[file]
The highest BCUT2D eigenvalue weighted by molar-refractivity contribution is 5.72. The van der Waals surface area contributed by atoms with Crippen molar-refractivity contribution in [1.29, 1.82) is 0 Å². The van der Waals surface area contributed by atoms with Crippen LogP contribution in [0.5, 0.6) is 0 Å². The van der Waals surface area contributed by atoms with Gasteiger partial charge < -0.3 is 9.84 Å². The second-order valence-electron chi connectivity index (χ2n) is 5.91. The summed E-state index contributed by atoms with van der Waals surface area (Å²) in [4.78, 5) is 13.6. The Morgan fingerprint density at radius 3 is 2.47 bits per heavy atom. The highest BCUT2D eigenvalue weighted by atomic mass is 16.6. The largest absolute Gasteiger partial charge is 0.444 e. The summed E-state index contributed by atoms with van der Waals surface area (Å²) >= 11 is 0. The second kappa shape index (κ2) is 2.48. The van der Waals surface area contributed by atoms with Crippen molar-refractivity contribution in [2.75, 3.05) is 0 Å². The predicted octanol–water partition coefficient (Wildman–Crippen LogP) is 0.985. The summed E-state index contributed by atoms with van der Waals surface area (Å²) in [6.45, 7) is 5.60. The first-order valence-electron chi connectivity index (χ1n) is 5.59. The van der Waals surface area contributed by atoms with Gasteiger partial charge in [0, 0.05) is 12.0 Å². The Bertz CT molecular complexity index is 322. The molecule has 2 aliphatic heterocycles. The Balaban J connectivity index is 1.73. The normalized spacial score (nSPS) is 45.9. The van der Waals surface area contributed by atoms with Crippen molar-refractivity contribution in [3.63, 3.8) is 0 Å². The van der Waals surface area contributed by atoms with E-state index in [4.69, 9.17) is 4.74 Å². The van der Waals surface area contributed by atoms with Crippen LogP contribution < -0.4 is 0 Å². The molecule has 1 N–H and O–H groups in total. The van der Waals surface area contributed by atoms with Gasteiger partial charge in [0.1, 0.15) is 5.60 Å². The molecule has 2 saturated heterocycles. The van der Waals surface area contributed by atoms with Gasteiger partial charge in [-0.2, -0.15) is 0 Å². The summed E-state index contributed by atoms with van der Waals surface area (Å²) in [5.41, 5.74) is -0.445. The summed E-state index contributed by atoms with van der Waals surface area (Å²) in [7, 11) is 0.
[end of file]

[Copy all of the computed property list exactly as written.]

The highest BCUT2D eigenvalue weighted by molar-refractivity contribution is 5.72. The van der Waals surface area contributed by atoms with Crippen molar-refractivity contribution in [1.29, 1.82) is 0 Å². The van der Waals surface area contributed by atoms with Crippen LogP contribution in [0.5, 0.6) is 0 Å². The van der Waals surface area contributed by atoms with Gasteiger partial charge < -0.3 is 9.84 Å². The second-order valence-electron chi connectivity index (χ2n) is 5.91. The summed E-state index contributed by atoms with van der Waals surface area (Å²) in [4.78, 5) is 13.6. The Morgan fingerprint density at radius 3 is 2.47 bits per heavy atom. The highest BCUT2D eigenvalue weighted by atomic mass is 16.6. The largest absolute Gasteiger partial charge is 0.444 e. The summed E-state index contributed by atoms with van der Waals surface area (Å²) >= 11 is 0. The second kappa shape index (κ2) is 2.48. The van der Waals surface area contributed by atoms with Crippen molar-refractivity contribution in [2.75, 3.05) is 0 Å². The predicted octanol–water partition coefficient (Wildman–Crippen LogP) is 0.985. The summed E-state index contributed by atoms with van der Waals surface area (Å²) in [6.45, 7) is 5.60. The first-order valence-electron chi connectivity index (χ1n) is 5.59. The van der Waals surface area contributed by atoms with Gasteiger partial charge in [0, 0.05) is 12.0 Å². The Bertz CT molecular complexity index is 322. The molecule has 2 aliphatic heterocycles. The Balaban J connectivity index is 1.73. The normalized spacial score (nSPS) is 45.9. The van der Waals surface area contributed by atoms with Crippen molar-refractivity contribution in [3.63, 3.8) is 0 Å². The van der Waals surface area contributed by atoms with E-state index in [4.69, 9.17) is 4.74 Å². The van der Waals surface area contributed by atoms with Crippen LogP contribution < -0.4 is 0 Å². The molecule has 1 N–H and O–H groups in total. The van der Waals surface area contributed by atoms with Gasteiger partial charge in [0.1, 0.15) is 5.60 Å². The molecule has 2 saturated heterocycles. The van der Waals surface area contributed by atoms with Gasteiger partial charge in [-0.2, -0.15) is 0 Å². The summed E-state index contributed by atoms with van der Waals surface area (Å²) in [5.41, 5.74) is -0.445. The summed E-state index contributed by atoms with van der Waals surface area (Å²) in [7, 11) is 0.